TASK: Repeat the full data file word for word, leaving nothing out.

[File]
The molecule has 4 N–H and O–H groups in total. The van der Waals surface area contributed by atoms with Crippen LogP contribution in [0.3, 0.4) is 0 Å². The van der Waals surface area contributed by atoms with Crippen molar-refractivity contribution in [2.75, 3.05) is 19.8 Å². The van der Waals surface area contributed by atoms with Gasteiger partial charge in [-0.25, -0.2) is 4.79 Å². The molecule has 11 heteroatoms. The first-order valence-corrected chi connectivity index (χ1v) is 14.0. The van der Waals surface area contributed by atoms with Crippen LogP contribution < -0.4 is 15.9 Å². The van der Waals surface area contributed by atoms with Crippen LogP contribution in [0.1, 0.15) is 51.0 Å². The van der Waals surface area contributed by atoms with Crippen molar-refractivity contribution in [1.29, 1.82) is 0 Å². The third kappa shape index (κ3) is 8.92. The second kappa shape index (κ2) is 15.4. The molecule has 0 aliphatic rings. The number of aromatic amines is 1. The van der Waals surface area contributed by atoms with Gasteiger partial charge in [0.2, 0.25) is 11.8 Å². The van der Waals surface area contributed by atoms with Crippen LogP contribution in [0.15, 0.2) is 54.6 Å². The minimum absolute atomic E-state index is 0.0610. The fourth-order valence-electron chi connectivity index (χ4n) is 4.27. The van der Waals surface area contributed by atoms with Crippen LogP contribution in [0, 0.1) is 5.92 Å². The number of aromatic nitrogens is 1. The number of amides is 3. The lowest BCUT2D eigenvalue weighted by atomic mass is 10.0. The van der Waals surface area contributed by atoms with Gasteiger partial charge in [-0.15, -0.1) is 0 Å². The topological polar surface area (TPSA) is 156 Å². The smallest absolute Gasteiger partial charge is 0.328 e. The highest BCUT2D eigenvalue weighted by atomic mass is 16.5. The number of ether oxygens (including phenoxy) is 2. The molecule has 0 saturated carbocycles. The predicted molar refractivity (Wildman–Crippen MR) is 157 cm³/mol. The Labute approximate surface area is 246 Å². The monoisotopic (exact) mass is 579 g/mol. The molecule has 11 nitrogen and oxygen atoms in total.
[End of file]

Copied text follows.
The molecule has 4 N–H and O–H groups in total. The van der Waals surface area contributed by atoms with Crippen LogP contribution in [0.3, 0.4) is 0 Å². The van der Waals surface area contributed by atoms with Crippen molar-refractivity contribution in [2.75, 3.05) is 19.8 Å². The van der Waals surface area contributed by atoms with Gasteiger partial charge in [-0.25, -0.2) is 4.79 Å². The molecule has 11 heteroatoms. The first-order valence-corrected chi connectivity index (χ1v) is 14.0. The van der Waals surface area contributed by atoms with Crippen LogP contribution < -0.4 is 15.9 Å². The van der Waals surface area contributed by atoms with Crippen LogP contribution in [0.1, 0.15) is 51.0 Å². The van der Waals surface area contributed by atoms with Crippen molar-refractivity contribution in [1.29, 1.82) is 0 Å². The third kappa shape index (κ3) is 8.92. The second kappa shape index (κ2) is 15.4. The molecule has 0 aliphatic rings. The number of aromatic amines is 1. The van der Waals surface area contributed by atoms with Gasteiger partial charge in [0.2, 0.25) is 11.8 Å². The van der Waals surface area contributed by atoms with Crippen LogP contribution in [0.15, 0.2) is 54.6 Å². The minimum absolute atomic E-state index is 0.0610. The fourth-order valence-electron chi connectivity index (χ4n) is 4.27. The van der Waals surface area contributed by atoms with Crippen LogP contribution in [0, 0.1) is 5.92 Å². The number of aromatic nitrogens is 1. The number of amides is 3. The lowest BCUT2D eigenvalue weighted by atomic mass is 10.0. The van der Waals surface area contributed by atoms with Gasteiger partial charge in [-0.15, -0.1) is 0 Å². The topological polar surface area (TPSA) is 156 Å². The smallest absolute Gasteiger partial charge is 0.328 e. The highest BCUT2D eigenvalue weighted by atomic mass is 16.5. The number of ether oxygens (including phenoxy) is 2. The molecule has 0 saturated carbocycles. The predicted molar refractivity (Wildman–Crippen MR) is 157 cm³/mol. The Labute approximate surface area is 246 Å². The monoisotopic (exact) mass is 579 g/mol. The molecule has 11 nitrogen and oxygen atoms in total.